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J Clin Gastroenterol. 1995 Sep;21(2):134-8.

Perioperative blood transfusion does not prevent recurrence in Crohn's disease. A pooled analysis.

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  • 1Department of Surgery, University of Calgary, Alberta, Canada.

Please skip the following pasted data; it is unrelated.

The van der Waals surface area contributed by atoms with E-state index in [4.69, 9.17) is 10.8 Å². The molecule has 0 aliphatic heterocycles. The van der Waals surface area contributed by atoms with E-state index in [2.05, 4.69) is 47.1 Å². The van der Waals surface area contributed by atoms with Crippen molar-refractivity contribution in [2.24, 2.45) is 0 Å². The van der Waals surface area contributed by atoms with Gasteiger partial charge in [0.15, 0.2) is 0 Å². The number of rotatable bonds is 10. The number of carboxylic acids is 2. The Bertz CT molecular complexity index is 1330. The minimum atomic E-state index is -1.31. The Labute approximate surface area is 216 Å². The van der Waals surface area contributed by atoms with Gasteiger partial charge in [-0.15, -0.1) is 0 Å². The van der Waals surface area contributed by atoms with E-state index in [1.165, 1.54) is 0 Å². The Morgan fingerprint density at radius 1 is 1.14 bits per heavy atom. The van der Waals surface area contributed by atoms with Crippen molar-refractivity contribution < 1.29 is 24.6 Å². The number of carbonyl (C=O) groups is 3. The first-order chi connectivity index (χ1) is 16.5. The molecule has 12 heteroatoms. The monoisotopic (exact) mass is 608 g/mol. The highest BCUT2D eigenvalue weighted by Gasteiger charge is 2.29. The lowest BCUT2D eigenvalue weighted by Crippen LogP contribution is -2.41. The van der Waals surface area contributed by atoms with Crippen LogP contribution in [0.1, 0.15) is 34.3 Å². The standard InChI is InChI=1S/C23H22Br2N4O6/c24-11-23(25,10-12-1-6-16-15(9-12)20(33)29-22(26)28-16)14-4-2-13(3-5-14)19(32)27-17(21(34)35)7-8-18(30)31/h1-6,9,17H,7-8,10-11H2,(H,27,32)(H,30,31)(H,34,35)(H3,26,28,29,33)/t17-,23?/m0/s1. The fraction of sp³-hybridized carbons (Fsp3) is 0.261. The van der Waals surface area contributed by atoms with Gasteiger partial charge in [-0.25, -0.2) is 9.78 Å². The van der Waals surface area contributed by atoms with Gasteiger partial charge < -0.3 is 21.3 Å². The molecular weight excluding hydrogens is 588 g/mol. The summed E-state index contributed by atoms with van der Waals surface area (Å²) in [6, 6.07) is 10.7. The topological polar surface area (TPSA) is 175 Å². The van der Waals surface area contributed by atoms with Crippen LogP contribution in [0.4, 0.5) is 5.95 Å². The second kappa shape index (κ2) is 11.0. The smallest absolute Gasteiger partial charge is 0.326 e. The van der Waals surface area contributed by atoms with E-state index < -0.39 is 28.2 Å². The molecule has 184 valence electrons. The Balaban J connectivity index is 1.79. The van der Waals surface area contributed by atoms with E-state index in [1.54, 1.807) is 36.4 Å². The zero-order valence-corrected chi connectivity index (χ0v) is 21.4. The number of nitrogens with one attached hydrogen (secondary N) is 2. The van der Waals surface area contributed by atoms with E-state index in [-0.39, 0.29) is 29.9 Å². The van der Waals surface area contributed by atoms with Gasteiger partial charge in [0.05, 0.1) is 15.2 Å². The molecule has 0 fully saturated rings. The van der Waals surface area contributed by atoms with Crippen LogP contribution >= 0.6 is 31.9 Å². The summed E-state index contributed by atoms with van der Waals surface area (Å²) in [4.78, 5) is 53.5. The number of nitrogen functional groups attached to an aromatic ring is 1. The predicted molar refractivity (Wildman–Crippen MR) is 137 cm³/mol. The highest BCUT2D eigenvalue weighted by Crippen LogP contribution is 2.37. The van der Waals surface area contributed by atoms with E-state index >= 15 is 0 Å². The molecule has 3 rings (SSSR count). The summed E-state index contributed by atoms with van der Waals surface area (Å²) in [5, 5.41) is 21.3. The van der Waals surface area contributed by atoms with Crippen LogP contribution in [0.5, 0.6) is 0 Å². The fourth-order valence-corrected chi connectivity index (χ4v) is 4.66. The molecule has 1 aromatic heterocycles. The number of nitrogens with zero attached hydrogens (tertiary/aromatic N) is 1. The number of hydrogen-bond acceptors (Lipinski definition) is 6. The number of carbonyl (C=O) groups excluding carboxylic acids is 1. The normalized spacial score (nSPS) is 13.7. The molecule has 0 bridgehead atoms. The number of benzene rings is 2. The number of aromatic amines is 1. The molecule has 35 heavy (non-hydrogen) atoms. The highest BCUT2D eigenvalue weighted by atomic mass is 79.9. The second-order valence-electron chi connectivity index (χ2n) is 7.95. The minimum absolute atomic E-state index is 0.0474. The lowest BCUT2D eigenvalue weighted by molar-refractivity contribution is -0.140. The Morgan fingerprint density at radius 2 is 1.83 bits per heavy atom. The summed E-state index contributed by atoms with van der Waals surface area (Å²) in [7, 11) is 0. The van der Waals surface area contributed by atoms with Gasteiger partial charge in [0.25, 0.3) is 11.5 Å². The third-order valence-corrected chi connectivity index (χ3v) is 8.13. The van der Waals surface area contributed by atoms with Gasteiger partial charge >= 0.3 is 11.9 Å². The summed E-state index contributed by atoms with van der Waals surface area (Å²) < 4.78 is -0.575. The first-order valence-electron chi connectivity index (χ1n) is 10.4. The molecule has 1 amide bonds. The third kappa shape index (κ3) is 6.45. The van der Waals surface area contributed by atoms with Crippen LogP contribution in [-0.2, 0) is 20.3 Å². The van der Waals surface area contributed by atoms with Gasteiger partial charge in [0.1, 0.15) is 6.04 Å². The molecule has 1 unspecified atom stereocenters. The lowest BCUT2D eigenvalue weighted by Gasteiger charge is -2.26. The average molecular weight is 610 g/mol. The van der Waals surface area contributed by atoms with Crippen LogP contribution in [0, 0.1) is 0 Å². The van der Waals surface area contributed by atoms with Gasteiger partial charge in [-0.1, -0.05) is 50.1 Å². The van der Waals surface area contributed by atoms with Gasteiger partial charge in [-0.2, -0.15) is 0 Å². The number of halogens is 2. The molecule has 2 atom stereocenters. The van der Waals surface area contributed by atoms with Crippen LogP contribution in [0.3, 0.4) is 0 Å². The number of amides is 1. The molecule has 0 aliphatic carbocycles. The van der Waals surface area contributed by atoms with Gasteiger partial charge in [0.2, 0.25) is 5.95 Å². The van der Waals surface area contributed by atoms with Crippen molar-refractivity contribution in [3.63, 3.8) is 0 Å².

The effect of perioperative blood transfusion on the recurrence of Crohn's disease is controversial. Various studies have suggested that perioperative blood transfusions reduce the risk of recurrence; others have failed to find a protective effect. Since all the studies are based on relatively small numbers, we performed a pooled analysis. We contacted the senior authors of seven previously published studies and asked for the original data. Four authors provided their data. The pooled database included 622 patients with a primary and complete resection of macroscopic disease. Recurrence was defined as the need for repeat surgery for disease control. Kaplan-Meier life table analysis was performed. Of the study sample, 366 cases (59%) were female. Disease distribution was as follows: small bowel (47%), small/large bowel (35%), and large bowel only (18%). Three hundred thirty-one patients (53%) received blood in the perioperative period. Mean follow-up was 72.8 months. For the overall sample, the 5-year recurrence rates were 26.9% for the transfused group and 25.2% for the nontransfused (p = 0.456). When the data were stratified by age, gender, disease location, and length of resection, no difference in 5-year recurrence rates between transfused and nontransfused cases could be detected. In this pooled analysis of four retrospective studies on the effect of blood transfusions on the risk of recurrence in Crohn's disease, we were unable to document a protective effect.

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